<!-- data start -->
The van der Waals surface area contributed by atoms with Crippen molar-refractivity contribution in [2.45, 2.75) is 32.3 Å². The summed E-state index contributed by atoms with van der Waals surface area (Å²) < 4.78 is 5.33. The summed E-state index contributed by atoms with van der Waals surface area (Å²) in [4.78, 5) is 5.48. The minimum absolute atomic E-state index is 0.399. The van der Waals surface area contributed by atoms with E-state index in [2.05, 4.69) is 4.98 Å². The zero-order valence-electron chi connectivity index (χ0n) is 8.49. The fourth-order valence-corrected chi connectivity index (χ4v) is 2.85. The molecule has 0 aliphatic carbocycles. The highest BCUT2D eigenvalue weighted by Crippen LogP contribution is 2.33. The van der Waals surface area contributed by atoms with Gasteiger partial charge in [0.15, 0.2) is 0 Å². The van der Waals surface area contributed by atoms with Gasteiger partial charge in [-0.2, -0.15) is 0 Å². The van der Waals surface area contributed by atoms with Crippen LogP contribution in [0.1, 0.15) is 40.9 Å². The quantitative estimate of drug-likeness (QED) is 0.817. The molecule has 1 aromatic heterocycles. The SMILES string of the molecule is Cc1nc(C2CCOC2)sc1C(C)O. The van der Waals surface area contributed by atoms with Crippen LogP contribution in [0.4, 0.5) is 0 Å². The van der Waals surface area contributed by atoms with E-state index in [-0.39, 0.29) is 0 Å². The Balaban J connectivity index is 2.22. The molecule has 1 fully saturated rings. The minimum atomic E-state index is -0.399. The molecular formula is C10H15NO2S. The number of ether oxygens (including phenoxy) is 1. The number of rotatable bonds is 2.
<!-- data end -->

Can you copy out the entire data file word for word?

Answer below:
The van der Waals surface area contributed by atoms with Crippen molar-refractivity contribution in [2.45, 2.75) is 32.3 Å². The summed E-state index contributed by atoms with van der Waals surface area (Å²) < 4.78 is 5.33. The summed E-state index contributed by atoms with van der Waals surface area (Å²) in [4.78, 5) is 5.48. The minimum absolute atomic E-state index is 0.399. The van der Waals surface area contributed by atoms with E-state index in [2.05, 4.69) is 4.98 Å². The zero-order valence-electron chi connectivity index (χ0n) is 8.49. The fourth-order valence-corrected chi connectivity index (χ4v) is 2.85. The molecule has 0 aliphatic carbocycles. The highest BCUT2D eigenvalue weighted by Crippen LogP contribution is 2.33. The van der Waals surface area contributed by atoms with Gasteiger partial charge in [0.15, 0.2) is 0 Å². The van der Waals surface area contributed by atoms with Gasteiger partial charge in [-0.2, -0.15) is 0 Å². The van der Waals surface area contributed by atoms with Crippen LogP contribution in [0.1, 0.15) is 40.9 Å². The quantitative estimate of drug-likeness (QED) is 0.817. The molecule has 1 aromatic heterocycles. The SMILES string of the molecule is Cc1nc(C2CCOC2)sc1C(C)O. The van der Waals surface area contributed by atoms with Crippen LogP contribution in [0.4, 0.5) is 0 Å². The van der Waals surface area contributed by atoms with E-state index in [-0.39, 0.29) is 0 Å². The Balaban J connectivity index is 2.22. The molecule has 1 fully saturated rings. The minimum atomic E-state index is -0.399. The molecular formula is C10H15NO2S. The number of ether oxygens (including phenoxy) is 1. The number of rotatable bonds is 2.